Fertilizers for life

The delicious-looking fruit and veg on the farmers’ market, David’s meticulous preparations for his date, and the plants for Ida, Benni and Tom’s window boxes – all made possible by the power of nature. Plants provide us with vitamin-rich fruit, countless vegetables, herbs, tubers, salad, and cereals. Shrubs and flowers adorn our parks, gardens, interiors and balconies. For plentiful harvests and healthy seedlings, it’s essential that plants get all the nutrients they need. And thyssenkrupp Industrial Solutions has the technology for this, with its mineral fertilizer production facilities.

Alongside air, water and sun, there’s one thing plants need in order to flourish: nutrients. A good mix of nutrients consists of 17 basic components. The most important are nitrogen, potassium and phosphorus. If one of these nutrients is missing, a plant’s growth potential is inhibited. Crops yield less and ornamental plants are more susceptible to disease. But often the nutrients are not present in sufficiently high concentrations in the soil. When crops such as corn, potatoes or vegetables are harvested, the nutrients they have absorbed from the soil go with them. To provide enough nutrients for the next generation of plants, the soil has to be replenished. Fertilizers supply the right cocktail of nutrients. They are key to rejuvenating the soil and lay the foundation for our balanced diet. It is estimated that around half of the world’s population today has food on the table due to fertilizers.

thyssenkrupp Industrial Solutions has almost 100 years’ experience in the development, construction and maintenance of fertilizer production plants. For example: One of the most important nutrients is nitrogen, the chemical element with the symbol “N”. Absorbed by plants from the soil, it is needed for the growth of shoots and leaves – and is therefore sometimes called the “engine of plant growth”. Nitrogen fertilizers are produced by synthesizing various chemical elements to make ammonia (NH3), nitric acid (HNO3) and finally ammonium nitrate (NH4NO3). But mineral fertilizer production has one big disadvantage: a nasty by-product in the form of nitrous oxide (N2O) – better known as laughing gas. This greenhouse gas is 300 times more harmful to the environment than carbon dioxide (CO2). But engineers from thyssenkrupp Industrial Solutions have come up with an ingenious solution to prevent this problem: In the EnviNOx process, laughing gas and nitrogen oxide emissions are converted into harmless nitrogen and oxygen by a catalytic reactor in the tail gas stream. This technical breakthrough is so important for environmental protection that it has been added to the EU’s list of the best available techniques for limiting industrial emissions.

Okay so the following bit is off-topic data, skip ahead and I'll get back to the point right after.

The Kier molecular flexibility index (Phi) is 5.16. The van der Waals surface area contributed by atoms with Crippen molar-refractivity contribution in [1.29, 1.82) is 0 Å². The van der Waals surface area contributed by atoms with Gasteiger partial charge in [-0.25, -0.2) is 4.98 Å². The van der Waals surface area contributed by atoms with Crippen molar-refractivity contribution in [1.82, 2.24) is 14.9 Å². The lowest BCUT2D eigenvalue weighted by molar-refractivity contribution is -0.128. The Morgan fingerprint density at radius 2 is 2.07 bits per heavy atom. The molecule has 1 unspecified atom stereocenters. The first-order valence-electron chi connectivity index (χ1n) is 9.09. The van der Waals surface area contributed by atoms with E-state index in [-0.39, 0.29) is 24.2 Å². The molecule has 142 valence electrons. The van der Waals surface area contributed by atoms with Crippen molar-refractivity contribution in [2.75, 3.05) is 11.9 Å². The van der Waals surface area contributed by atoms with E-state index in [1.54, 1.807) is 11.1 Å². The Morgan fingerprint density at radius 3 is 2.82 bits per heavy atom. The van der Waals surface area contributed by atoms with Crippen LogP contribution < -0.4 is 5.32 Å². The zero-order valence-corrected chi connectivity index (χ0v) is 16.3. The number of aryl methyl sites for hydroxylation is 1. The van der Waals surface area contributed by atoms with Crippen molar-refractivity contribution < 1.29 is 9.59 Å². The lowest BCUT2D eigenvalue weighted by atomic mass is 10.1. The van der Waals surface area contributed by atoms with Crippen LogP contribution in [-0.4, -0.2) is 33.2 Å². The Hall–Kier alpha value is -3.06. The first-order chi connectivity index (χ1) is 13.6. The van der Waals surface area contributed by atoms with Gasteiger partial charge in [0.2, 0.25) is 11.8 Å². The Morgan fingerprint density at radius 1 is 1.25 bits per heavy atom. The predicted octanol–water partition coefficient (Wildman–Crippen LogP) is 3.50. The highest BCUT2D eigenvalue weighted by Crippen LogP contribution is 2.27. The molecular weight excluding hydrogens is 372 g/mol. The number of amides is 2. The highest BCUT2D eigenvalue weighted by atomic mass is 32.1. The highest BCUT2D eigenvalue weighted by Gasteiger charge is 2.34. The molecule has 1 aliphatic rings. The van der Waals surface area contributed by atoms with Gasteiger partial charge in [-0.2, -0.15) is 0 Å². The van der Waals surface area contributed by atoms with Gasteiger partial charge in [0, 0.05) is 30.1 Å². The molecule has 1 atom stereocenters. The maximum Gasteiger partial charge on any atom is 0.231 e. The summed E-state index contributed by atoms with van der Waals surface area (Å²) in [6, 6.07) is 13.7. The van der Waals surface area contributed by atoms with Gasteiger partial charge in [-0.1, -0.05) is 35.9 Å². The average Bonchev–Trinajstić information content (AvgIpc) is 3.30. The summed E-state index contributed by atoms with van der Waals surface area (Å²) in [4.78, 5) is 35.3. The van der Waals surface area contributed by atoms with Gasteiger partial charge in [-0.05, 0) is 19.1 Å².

Green ammonia

And that’s not all: Thanks to the expertise of thyssenkrupp Industrial Solutions, ammonia can now be produced entirely from renewable feedstocks – without the use of fossil fuels. First water is broken down into its hydrogen and oxygen molecules by means of water electrolysis. The electricity required for this comes from renewable energy sources. The nitrogen required for ammonia synthesis is produced by an air separation unit which breaks down “normal” air into its individual components – one of which is nitrogen. The result is clean, “green” ammonia – the key to climate-friendly mineral fertilizers. But synthesized ammonia isn’t just an important intermediate product for the manufacture of valuable mineral fertilizers. It has an interesting side-effect: ammonia is an excellent energy storage medium. In the future fluctuations in the availability of renewable energies could be offset by storing the energy in tanks of ammonia for transportation from A to B. A real boost for the transition to renewables! Learn more about our expertise in the fertilizer industry here:

The bottom line: Marina’s fruit and veg, David’s gazpacho, and Tom’s petunias … all rely on nutrient-rich soils. And providing the soil with nutrients is the specialty of thyssenkrupp Industrial Solutions’ experts.